He found the feral child on Wednesday, under the bramble-bush. Hank had meant to cut that bush down six weeks ago, after that toad-strangling thunderstorm. Said it would loosen up the roots, make it easier to get out, to do it then. He forgot, or put it by, maybe hoping Ellie wouldn’t remember she’d asked.
She hadn’t. That was all he heard about. She left him notes. She asked him after he came home from work. She suggested that today looked like a good day. It started off once a week that she’d remind him, but then it was twice a week. Then it was more. At 8 that Wednesday morning he finally got tired of her reminding him, so out he went, hoe in hand.
He thought he saw something odd the moment he stepped out the back door. A bit of laundry blown over from Mrs. Whipple’s house? A piece of paper from a torn-open bag of trash? The wind was forever driving things into their yard.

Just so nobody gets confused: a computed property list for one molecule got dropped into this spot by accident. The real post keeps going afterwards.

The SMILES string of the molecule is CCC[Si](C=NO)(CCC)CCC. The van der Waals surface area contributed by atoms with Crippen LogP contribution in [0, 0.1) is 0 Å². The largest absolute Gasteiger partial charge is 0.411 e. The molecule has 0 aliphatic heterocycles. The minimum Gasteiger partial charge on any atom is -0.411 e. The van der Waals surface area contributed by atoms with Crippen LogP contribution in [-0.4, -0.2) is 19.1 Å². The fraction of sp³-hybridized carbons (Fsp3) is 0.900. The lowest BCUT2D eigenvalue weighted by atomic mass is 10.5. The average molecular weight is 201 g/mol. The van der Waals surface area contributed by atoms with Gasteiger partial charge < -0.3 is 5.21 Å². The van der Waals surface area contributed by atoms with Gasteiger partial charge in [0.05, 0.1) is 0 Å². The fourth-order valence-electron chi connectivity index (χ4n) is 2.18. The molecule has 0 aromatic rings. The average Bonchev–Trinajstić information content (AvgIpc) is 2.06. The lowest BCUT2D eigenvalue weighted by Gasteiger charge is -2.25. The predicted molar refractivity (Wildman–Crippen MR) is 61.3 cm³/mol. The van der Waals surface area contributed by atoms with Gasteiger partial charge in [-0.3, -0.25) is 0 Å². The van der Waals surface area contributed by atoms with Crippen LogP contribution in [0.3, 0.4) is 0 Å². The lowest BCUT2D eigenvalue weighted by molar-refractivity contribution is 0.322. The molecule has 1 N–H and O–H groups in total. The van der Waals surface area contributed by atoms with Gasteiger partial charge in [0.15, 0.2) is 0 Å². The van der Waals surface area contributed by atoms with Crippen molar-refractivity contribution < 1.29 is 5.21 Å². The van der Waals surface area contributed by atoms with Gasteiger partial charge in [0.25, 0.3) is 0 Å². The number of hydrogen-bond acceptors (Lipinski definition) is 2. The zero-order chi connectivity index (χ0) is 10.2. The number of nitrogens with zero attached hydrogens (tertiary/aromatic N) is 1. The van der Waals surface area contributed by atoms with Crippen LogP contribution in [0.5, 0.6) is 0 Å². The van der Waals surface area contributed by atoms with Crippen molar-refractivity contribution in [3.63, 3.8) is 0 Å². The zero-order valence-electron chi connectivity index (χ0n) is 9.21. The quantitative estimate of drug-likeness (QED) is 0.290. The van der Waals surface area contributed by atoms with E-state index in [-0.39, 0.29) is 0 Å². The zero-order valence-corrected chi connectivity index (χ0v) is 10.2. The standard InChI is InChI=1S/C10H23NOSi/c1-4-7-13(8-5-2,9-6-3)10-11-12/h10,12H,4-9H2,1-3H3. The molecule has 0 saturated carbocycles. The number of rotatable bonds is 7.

The wind drove a baby into their yard this time.
The moment Hank saw it, dark-eyed and brooding, with a narrow-eyed stare that thinly hid years of malice and hate behind them, he knew this was a baby in size only. Knew right then and there it wasn’t human, neither. He ran back inside, more afraid of that child than of the ribbing he’d get from Ellie at bein’ a’feared of anything. First off he’d have to explain how he wasn’t shirking the bramble-bush chore. That alone was enough to make him think twice about going all the way back inside.
He stood a bit in the mud-room, on that peeling linoleum floor, trying to decide. He’d known Ellie for 18 years. He just met that baby, if a baby it really was. He decided he was better off going back outside. He knew how Ellie got when she was angry. He’d take his chances with the baby.
(Photo purchased October 2015, from the three-story antique mall on West King Street in Boone, NC. It was in the “adopt a relative” box and cost $1.50)